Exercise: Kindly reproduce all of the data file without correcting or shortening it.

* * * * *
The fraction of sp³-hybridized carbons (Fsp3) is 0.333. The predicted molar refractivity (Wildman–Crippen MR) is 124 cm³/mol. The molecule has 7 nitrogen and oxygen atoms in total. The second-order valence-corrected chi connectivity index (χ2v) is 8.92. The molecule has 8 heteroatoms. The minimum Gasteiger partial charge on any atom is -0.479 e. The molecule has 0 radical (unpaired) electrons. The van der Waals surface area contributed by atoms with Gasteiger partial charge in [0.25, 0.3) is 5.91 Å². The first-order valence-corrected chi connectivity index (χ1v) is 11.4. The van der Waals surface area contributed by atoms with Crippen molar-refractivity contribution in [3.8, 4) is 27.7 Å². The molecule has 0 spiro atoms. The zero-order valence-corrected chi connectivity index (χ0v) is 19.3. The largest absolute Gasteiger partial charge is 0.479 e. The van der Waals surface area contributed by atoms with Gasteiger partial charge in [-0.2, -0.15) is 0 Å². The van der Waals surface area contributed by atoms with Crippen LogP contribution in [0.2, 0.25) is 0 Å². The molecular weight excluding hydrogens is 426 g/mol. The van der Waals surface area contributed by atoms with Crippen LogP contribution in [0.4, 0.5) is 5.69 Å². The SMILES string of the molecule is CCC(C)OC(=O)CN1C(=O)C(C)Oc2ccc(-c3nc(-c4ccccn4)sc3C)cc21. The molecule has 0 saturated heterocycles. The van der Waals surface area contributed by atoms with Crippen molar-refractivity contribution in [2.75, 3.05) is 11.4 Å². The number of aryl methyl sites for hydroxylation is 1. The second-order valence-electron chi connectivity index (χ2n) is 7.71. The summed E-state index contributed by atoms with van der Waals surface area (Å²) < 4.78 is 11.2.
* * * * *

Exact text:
The fraction of sp³-hybridized carbons (Fsp3) is 0.333. The predicted molar refractivity (Wildman–Crippen MR) is 124 cm³/mol. The molecule has 7 nitrogen and oxygen atoms in total. The second-order valence-corrected chi connectivity index (χ2v) is 8.92. The molecule has 8 heteroatoms. The minimum Gasteiger partial charge on any atom is -0.479 e. The molecule has 0 radical (unpaired) electrons. The van der Waals surface area contributed by atoms with Gasteiger partial charge in [0.25, 0.3) is 5.91 Å². The first-order valence-corrected chi connectivity index (χ1v) is 11.4. The van der Waals surface area contributed by atoms with Crippen molar-refractivity contribution in [3.8, 4) is 27.7 Å². The molecule has 0 spiro atoms. The zero-order valence-corrected chi connectivity index (χ0v) is 19.3. The largest absolute Gasteiger partial charge is 0.479 e. The van der Waals surface area contributed by atoms with Gasteiger partial charge in [-0.2, -0.15) is 0 Å². The van der Waals surface area contributed by atoms with Crippen LogP contribution in [0.2, 0.25) is 0 Å². The molecular weight excluding hydrogens is 426 g/mol. The van der Waals surface area contributed by atoms with Crippen LogP contribution in [0.4, 0.5) is 5.69 Å². The SMILES string of the molecule is CCC(C)OC(=O)CN1C(=O)C(C)Oc2ccc(-c3nc(-c4ccccn4)sc3C)cc21. The molecule has 0 saturated heterocycles. The van der Waals surface area contributed by atoms with Crippen molar-refractivity contribution in [2.75, 3.05) is 11.4 Å². The number of aryl methyl sites for hydroxylation is 1. The second-order valence-electron chi connectivity index (χ2n) is 7.71. The summed E-state index contributed by atoms with van der Waals surface area (Å²) < 4.78 is 11.2.